About noon we head back and stop at Papaye Chicken for lunch. We sit upstairs in the nicely air-conditioned dining area, filled with padded plastic seats in yellow and red, very reminiscent of McDonald’s. Their specialty is roasted or fried chicken, and we all get variations thereupon. For beverages they have Alvaro, a fruit soda; and Malta, a malt soft drink that Americans typically either hate or love; to me it tastes like molasses soda. I get passion fruit Alvaro, and several follow my example, while a few get Malta. I suspect they won’t like it, but I understand and admire their desire to try something different.
The food is plentiful and delicious. At the end of the meal I poll the Malta drinkers. Like it? Well, um, not so much. Wouldn’t get it again. I thought so.
Back to the house at 1.20 pm for the 2 pm scheduled pickup. Paul, our driver, is already there, and he’d like to get going because of traffic. Probably a good idea, though we both know that the bus is often late leaving and you end up sitting around the station for pretty much ever. But that’s better than missing the bus.
So a round of bathroom stops, check that we have water, and down the stairs we go with the luggage. It’s stop and go pretty much all the way to the VIP terminal at Nkrumah Circle, but we get there in plenty of time. I find the right bus and pay to have our baggage loaded. Talk him down in price enough that we effectively get one bag free, and we still part friends. I feel pretty good about that.
Then into the terminal to wait until the bus is called. I expect that to take more than an hour. We find as many as three seats together, so we’re not all together but well within sight. The place is crowded with passengers and baggage and crying babies—I don’t blame them; I’d cry too—and there’s a TV on the wall blaring prosperity gospel, with lots of people pretending to be happy and excited and all that. PG is a significant problem across the continent. You’d think after a while that the locals would realize that they’re not getting any richer for all the giving and shouting and praying, but they keep trying. Like people everywhere.
Cam and Brigitta start entertaining a little boy about 2 or 3. He takes a great interest in Cam’s cap, and he seems delighted when Cam picks him up and tosses him in the air. Soon he’s Cam’s best friend, and he doesn’t want to go back to his mother. Hoo boy. This could turn into an international incident if we’re not careful. But eventually they call our bus to board, and we head out, leaving the little boy with his mother. And with Cam’s cap.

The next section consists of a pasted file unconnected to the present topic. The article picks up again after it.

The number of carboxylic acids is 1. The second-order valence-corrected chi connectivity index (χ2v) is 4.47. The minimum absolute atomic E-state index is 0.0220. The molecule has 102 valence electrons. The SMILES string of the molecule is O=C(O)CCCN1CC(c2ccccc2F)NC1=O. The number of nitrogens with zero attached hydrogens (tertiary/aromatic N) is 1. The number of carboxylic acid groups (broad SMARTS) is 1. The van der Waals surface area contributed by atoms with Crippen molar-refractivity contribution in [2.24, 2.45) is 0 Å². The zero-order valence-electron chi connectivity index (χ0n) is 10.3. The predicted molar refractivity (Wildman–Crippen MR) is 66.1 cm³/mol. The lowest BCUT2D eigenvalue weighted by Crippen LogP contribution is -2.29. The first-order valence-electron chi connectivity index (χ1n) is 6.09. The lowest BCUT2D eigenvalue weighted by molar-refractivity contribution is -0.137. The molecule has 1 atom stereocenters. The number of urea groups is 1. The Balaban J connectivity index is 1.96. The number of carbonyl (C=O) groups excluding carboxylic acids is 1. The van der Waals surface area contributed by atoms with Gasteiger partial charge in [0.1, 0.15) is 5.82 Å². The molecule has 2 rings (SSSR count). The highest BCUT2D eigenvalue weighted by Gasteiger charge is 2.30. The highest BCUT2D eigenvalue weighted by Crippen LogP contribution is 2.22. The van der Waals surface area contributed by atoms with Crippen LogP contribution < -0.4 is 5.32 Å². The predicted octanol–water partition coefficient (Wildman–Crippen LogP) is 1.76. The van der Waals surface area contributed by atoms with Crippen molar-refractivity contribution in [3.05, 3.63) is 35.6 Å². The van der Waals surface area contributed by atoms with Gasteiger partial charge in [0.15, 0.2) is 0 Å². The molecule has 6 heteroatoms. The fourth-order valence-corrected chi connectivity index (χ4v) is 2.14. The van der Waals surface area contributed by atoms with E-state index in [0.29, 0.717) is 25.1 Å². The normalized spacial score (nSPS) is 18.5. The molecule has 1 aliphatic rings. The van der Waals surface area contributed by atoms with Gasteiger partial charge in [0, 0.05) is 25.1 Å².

I suppose that in 5 years I’ll be taking a team into Ghana and I’ll see this 8-year-old boy wearing a well-worn (by then) Hampton Park cap. You never know.
We sit on the bus for quite a while, waiting for baggage loading to finish, and for the bus in front of us to move out. We finally get started about 4.30, heading north and west out of Accra. We have daylight for the first few hours, so the crew can get a sense of the countryside. But we’re closer to the equator than in Greenville, and it’s dark by 7.30. (The closer you get to the equator, the less the daylight changes from season to season. On the equator, days and nights are 12 hours all year long.)
They play a movie on a TV above the windshield. It’s in a Ghanaian language—there are 85 of them; I assume this is in Twi, which dominates around the capital—and the acting is, um, distracting—they seem to think that the best actors move their hands in rhythm with their speech—and it’s mostly people sitting and talking, and occasionally shouting, and the camera guys don’t seem to have much of a sense of composition, so watching it isn’t really what I’d call intense or aesthetically pleasing. Most of us doze until about 7.30, when we pull into a truck stop sort of place, called Linda Dor, with toilets, a hotel, and several restaurants. You have to pay about 10 cents to use the facilities—definitely worth it—so I shepherd everybody in there—ladies to left, gents to the right—and have Cam wait for the girls while I run up to a takeaway joint and get baked chicken and rice boxes, not that different from what we had at Papaye for lunch. For 104 cedis, about $25, all 8 of us get a piece of chicken and all the vegetable fried rice we can eat. We eat it on the bus since the driver doesn’t want to wait, and I don’t blame them.
On into the night. It’s a coach bus, 2 seats on the left and 1 on the right. Brigitta and I have solo seats, and the other six are in pairs and in conversation—Audrey and Kaitlyn, Karen and Flavia, Cam and Lauren. By 8.15 3 or 4 of ‘em are fully reclined and asleep—the seats recline waaaay back, unlike those ridiculous airline seats. They usually play movies or music All. Night. Long, so we’ll see if we get any decent sleep.